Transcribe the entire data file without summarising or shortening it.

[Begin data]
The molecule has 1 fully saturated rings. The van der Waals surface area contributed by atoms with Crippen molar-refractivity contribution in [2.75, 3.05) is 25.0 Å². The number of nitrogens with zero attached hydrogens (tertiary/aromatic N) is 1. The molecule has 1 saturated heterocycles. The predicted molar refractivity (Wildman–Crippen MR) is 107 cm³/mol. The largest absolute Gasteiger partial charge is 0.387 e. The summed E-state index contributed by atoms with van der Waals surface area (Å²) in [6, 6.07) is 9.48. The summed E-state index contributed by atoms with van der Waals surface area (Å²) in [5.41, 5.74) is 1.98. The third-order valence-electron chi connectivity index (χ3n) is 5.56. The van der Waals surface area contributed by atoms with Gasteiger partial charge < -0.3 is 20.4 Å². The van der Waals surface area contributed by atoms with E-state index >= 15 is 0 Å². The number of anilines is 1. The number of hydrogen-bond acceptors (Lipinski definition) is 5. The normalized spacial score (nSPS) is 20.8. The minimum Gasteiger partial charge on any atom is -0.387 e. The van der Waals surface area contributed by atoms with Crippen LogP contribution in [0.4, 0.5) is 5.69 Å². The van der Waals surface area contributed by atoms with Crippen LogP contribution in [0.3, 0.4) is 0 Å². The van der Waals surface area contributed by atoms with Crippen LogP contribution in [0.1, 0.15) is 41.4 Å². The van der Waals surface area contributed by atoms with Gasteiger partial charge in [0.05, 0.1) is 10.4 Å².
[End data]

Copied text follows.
The molecule has 1 fully saturated rings. The van der Waals surface area contributed by atoms with Crippen molar-refractivity contribution in [2.75, 3.05) is 25.0 Å². The number of nitrogens with zero attached hydrogens (tertiary/aromatic N) is 1. The molecule has 1 saturated heterocycles. The predicted molar refractivity (Wildman–Crippen MR) is 107 cm³/mol. The largest absolute Gasteiger partial charge is 0.387 e. The summed E-state index contributed by atoms with van der Waals surface area (Å²) in [6, 6.07) is 9.48. The summed E-state index contributed by atoms with van der Waals surface area (Å²) in [5.41, 5.74) is 1.98. The third-order valence-electron chi connectivity index (χ3n) is 5.56. The van der Waals surface area contributed by atoms with Gasteiger partial charge < -0.3 is 20.4 Å². The van der Waals surface area contributed by atoms with E-state index >= 15 is 0 Å². The number of anilines is 1. The number of hydrogen-bond acceptors (Lipinski definition) is 5. The normalized spacial score (nSPS) is 20.8. The minimum Gasteiger partial charge on any atom is -0.387 e. The van der Waals surface area contributed by atoms with Crippen LogP contribution in [0.4, 0.5) is 5.69 Å². The van der Waals surface area contributed by atoms with Crippen LogP contribution in [0.3, 0.4) is 0 Å². The van der Waals surface area contributed by atoms with Crippen LogP contribution in [0.1, 0.15) is 41.4 Å². The van der Waals surface area contributed by atoms with Gasteiger partial charge in [0.05, 0.1) is 10.4 Å².